Accessing and utilising gender-affirming healthcare in England and Wales: trans and non-binary people’s accounts of navigating gender identity clinics
BMC Health Services Research, 2021; 21:609 (doi: 10.1186/s12913-021-06661-4).
Authors: Talen Wright, Emily Jay Nicholls, Alison J Rodger, Fiona M Burns, Peter Weatherburn, Roger Pebody, Leanne McCabe, Aedan Wolton, Mitzy Gafos & T. Charles Witzel
Background: Transgender, or trans, people experience a number of barriers to accessing gender-affirming healthcare and have a range of barriers and facilitators to primary care and specialist services, commonly citing discrimination and cisgenderism playing a central role in shaping accessibility. The pathway through primary care to specialist services is a particularly precarious time for trans people, and misinformation and poorly applied protocols can have a detrimental impact on wellbeing.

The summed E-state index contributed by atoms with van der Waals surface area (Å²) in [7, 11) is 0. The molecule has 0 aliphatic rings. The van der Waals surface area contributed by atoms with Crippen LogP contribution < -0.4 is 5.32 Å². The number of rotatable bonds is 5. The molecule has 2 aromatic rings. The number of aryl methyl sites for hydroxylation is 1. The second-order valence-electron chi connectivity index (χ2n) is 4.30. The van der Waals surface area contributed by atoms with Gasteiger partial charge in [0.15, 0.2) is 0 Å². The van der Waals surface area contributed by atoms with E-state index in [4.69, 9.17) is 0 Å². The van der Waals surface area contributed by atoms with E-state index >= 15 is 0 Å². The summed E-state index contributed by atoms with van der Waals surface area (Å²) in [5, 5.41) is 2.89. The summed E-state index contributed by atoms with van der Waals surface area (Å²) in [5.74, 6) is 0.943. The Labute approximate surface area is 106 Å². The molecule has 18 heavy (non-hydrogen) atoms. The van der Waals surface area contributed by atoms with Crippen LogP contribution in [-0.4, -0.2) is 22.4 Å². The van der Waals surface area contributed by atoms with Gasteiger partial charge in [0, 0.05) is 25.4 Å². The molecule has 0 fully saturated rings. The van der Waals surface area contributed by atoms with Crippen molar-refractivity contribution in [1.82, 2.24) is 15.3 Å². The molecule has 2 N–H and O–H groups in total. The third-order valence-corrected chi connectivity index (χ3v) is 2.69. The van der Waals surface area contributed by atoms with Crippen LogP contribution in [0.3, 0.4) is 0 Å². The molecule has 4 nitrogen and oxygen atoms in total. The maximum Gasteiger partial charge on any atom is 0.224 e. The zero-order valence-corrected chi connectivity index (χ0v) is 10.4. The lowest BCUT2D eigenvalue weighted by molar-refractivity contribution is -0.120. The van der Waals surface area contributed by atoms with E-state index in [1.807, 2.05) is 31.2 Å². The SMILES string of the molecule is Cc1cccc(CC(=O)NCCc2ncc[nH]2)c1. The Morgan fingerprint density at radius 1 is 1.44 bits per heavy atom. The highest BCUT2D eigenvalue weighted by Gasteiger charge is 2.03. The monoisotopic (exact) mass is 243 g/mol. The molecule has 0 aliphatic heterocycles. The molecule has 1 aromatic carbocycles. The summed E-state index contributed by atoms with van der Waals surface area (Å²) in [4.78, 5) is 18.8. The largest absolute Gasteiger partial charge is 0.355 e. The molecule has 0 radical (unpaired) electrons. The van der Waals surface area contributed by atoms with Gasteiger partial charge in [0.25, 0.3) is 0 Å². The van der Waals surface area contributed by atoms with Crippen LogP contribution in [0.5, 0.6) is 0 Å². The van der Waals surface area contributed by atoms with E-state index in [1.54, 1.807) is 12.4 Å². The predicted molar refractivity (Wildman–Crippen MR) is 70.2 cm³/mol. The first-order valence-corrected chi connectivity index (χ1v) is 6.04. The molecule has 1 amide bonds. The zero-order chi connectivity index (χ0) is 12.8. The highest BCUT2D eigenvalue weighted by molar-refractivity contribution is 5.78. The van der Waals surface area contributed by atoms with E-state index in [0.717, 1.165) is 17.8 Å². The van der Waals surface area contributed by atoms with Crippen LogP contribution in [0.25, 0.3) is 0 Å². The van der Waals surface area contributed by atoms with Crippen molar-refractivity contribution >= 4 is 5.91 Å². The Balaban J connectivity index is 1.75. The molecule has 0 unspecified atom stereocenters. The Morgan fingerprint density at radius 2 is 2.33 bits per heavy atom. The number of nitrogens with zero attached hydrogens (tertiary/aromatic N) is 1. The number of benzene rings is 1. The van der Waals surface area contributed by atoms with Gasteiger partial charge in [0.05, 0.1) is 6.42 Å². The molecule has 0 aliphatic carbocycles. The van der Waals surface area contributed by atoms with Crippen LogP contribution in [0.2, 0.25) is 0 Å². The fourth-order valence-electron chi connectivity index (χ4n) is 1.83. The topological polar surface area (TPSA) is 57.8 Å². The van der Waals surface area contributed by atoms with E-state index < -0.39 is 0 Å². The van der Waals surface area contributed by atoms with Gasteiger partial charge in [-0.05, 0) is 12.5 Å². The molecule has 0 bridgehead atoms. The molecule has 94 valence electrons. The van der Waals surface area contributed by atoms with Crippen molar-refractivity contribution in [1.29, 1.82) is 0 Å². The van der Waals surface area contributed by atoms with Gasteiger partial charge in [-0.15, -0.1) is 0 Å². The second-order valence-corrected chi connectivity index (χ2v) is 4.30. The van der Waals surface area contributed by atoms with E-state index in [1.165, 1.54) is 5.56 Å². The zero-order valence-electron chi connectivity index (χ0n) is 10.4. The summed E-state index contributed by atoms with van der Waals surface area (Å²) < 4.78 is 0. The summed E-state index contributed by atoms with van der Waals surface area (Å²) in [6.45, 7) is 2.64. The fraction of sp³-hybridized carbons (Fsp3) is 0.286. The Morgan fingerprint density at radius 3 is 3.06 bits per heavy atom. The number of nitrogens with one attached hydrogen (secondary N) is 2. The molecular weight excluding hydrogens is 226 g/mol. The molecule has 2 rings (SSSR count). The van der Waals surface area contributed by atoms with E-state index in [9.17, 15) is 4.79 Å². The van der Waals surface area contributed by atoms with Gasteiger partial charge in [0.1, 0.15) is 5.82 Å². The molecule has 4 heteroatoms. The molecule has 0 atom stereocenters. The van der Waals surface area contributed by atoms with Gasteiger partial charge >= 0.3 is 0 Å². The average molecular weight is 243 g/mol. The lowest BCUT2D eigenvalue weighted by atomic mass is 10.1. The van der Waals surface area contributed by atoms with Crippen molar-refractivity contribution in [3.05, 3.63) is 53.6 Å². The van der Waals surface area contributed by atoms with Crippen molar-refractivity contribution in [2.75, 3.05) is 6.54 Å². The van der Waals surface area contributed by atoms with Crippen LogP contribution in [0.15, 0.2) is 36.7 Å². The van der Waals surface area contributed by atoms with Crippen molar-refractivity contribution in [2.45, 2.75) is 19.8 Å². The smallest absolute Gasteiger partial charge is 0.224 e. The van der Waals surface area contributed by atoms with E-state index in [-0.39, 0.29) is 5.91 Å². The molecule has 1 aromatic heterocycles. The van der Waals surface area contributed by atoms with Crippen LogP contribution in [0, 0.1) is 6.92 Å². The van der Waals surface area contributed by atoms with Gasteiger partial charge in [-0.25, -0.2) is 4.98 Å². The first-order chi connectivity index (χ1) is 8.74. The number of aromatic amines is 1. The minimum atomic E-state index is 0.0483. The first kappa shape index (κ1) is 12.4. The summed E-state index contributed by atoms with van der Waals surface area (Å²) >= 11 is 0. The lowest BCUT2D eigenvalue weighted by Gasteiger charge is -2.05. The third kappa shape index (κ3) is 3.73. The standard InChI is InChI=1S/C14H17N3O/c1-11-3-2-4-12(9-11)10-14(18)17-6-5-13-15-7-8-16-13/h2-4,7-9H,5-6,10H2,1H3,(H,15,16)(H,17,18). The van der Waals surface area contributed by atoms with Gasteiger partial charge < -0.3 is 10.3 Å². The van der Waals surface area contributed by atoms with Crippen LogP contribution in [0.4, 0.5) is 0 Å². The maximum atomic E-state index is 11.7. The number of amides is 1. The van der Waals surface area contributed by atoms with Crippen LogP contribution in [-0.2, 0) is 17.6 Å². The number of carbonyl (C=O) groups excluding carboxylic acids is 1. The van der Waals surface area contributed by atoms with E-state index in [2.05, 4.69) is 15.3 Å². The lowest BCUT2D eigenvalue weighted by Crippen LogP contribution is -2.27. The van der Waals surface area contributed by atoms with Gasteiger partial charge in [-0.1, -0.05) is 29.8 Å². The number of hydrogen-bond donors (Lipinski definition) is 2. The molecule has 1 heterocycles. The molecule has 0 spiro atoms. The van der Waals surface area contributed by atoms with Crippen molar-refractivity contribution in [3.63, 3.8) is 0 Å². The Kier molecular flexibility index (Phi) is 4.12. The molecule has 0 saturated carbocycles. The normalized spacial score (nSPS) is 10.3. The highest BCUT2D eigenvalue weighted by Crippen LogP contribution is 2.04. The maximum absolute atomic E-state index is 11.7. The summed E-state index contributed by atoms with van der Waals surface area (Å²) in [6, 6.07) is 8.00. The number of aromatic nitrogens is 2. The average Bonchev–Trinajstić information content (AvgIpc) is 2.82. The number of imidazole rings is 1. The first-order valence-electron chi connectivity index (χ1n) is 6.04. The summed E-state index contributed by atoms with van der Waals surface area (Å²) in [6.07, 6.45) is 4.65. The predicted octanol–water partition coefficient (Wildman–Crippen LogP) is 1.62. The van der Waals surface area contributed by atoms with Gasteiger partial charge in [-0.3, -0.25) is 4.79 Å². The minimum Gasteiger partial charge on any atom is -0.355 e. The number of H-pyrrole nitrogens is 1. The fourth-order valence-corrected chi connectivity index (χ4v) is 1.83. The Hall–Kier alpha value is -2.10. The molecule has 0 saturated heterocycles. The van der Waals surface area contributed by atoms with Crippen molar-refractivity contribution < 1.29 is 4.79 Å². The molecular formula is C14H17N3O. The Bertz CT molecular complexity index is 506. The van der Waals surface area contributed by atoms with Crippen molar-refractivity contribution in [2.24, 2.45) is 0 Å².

Method: We recruited trans participants from an HIV Self-Testing Public Health Intervention (SELPHI) trial to interviews which explored contemporary gender-affirming service experiences, with an aim to examine the path from primary care services through to specialist gender services, in the UK.
Results: A narrative synthesis of vignettes and thematic analysis of in-depth qualitative interviews were conducted with twenty trans individuals. We summarise positive and negative accounts of care under three broad categories: Experiences with primary care physicians, referrals to gender identity clinics (GICs), and experiences at GICs.
Conclusions: We discuss implications of this research in terms of how to improve best practice for trans people attempting to access gender-affirming healthcare in the UK. Here we highlight the importance of GP’s access to knowledge around pathways and protocols and clinical practice which treats trans patients holistically.
Keywords: Trans; healthcare experiences; Qualitative research; Mental health